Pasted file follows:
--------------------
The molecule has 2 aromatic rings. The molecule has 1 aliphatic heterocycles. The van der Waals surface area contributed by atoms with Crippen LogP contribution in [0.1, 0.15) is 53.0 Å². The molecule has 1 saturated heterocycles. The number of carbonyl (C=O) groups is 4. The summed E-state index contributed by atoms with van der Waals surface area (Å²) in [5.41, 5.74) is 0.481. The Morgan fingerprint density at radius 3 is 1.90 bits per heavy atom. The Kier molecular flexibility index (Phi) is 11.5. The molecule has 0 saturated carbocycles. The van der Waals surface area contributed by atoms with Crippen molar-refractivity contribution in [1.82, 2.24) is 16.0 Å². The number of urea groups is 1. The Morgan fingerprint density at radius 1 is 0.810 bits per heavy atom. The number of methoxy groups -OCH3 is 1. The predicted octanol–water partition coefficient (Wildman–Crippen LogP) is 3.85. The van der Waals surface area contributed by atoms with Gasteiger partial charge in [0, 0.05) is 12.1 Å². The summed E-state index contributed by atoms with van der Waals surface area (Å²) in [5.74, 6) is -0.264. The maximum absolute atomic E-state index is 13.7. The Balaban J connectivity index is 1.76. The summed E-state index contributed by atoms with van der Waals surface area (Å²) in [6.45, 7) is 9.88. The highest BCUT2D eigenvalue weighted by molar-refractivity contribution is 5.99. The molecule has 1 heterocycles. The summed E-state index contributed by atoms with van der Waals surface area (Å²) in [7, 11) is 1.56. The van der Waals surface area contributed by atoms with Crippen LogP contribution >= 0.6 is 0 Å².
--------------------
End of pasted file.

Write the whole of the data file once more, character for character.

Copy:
The molecule has 2 aromatic rings. The molecule has 1 aliphatic heterocycles. The van der Waals surface area contributed by atoms with Crippen LogP contribution in [0.1, 0.15) is 53.0 Å². The molecule has 1 saturated heterocycles. The number of carbonyl (C=O) groups is 4. The summed E-state index contributed by atoms with van der Waals surface area (Å²) in [5.41, 5.74) is 0.481. The Morgan fingerprint density at radius 3 is 1.90 bits per heavy atom. The Kier molecular flexibility index (Phi) is 11.5. The molecule has 0 saturated carbocycles. The van der Waals surface area contributed by atoms with Crippen molar-refractivity contribution in [1.82, 2.24) is 16.0 Å². The number of urea groups is 1. The Morgan fingerprint density at radius 1 is 0.810 bits per heavy atom. The number of methoxy groups -OCH3 is 1. The predicted octanol–water partition coefficient (Wildman–Crippen LogP) is 3.85. The van der Waals surface area contributed by atoms with Gasteiger partial charge in [0, 0.05) is 12.1 Å². The summed E-state index contributed by atoms with van der Waals surface area (Å²) in [5.74, 6) is -0.264. The maximum absolute atomic E-state index is 13.7. The Balaban J connectivity index is 1.76. The summed E-state index contributed by atoms with van der Waals surface area (Å²) in [6.45, 7) is 9.88. The highest BCUT2D eigenvalue weighted by molar-refractivity contribution is 5.99. The molecule has 1 heterocycles. The summed E-state index contributed by atoms with van der Waals surface area (Å²) in [7, 11) is 1.56. The van der Waals surface area contributed by atoms with Crippen LogP contribution >= 0.6 is 0 Å².